Jasper Barnett, a junior at Thomas Jefferson High School for Science and Technology in Alexandria, Va., looks up in the school's planetarium. Elissa Nadworny/NPR hide caption
Jasper Barnett, a junior at Thomas Jefferson High School for Science and Technology in Alexandria, Va., looks up in the school's planetarium.Elissa Nadworny/NPR
The 24 juniors and seniors in the astronomy class at Thomas Jefferson High School in Alexandria, Va., sink into plush red theater seats. They're in a big half-circle around what looks like a giant telescope with a globe on the end. Their teacher, Lee Ann Hennig, stands at a wooden control panel that has enough buttons and dials to launch a rocket.
Above this whole room is a large white dome. It's lit up right now — like daytime — but with the turn of a dial, Hennig makes the sun set. As the light fades, stars appear. Just a few at first, and then all of a sudden it's like a night sky, way out in the country.
Each little star — thousands of them — shining through a pinhole plotted carefully on that globe in the center of the room.
"It's like the sky meeting a movie theater," says 17-year-old Sahaj Sharda, a senior in Hennig's advanced astronomy class. "When you first sit down and the lights turn off and you just look up, it seems so realistic."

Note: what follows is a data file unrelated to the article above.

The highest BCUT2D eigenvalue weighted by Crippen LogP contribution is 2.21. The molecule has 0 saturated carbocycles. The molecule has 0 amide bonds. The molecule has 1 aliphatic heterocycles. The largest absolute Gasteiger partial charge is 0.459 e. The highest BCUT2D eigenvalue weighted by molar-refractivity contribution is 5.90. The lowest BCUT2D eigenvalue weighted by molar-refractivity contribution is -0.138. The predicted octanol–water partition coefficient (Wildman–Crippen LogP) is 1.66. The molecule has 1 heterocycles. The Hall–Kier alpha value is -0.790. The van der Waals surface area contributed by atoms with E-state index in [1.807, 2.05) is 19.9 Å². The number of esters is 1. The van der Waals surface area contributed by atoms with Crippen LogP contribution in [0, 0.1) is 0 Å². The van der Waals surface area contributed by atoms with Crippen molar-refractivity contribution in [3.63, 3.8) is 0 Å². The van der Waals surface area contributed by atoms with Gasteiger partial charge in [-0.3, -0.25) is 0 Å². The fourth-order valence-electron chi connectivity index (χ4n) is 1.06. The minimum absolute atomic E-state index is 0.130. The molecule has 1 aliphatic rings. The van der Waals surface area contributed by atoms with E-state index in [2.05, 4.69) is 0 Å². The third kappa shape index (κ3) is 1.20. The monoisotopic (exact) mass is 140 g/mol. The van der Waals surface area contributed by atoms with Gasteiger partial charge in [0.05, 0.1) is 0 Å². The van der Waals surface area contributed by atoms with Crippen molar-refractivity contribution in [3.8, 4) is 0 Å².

Once there were more than 350 planetariums like this one in schools around the country. But now their numbers are shrinking. They're getting old, and so schools have a choice: Keep the stars shining, or turn the lights out for good.
To explain how Hennig's high school, and hundreds like it around the country, got a planetarium in the first place, you have to look not into outer space, but back through time. And over time, schools have had to decide to either pay for expensive upkeep, or get rid of the planetarium all together.
On Oct. 4, 1957, the faint beepings of a small metal sphere marked the launch by the Soviet Union of the first man-made satellite into Earth's orbit. It freaked a lot of Americans out. And Congress, too.
The United States, it seemed, was dangerously behind in science and astronomy. The space race was on.
One man in particular saw in Sputnik an opportunity. Stewart McClure was the chief clerk on the Senate's education committee. In his efforts to win more money for schools, he had seen several finance bills die. Now he had a powerful new angle: Link education to national defense.
In 1958, President Dwight D. Eisenhower signed the National Defense Education Act, which provided the states with over $1 billion in federal money to boost education in science, math and foreign languages. One of the options was to build a planetarium.
"It was the first real shot in the arm here for the space race growth of planetariums in the coming decade," says Jordan D. Marché II, an astronomy lecturer who has taught at the University of Wisconsin, Madison.
There were other planetariums before Sputnik. Chicago's Adler Planetarium was the first in the U.S. when it opened in 1930. And there were a few after that, but the projectors were too expensive to see widespread use. Until Sputnik.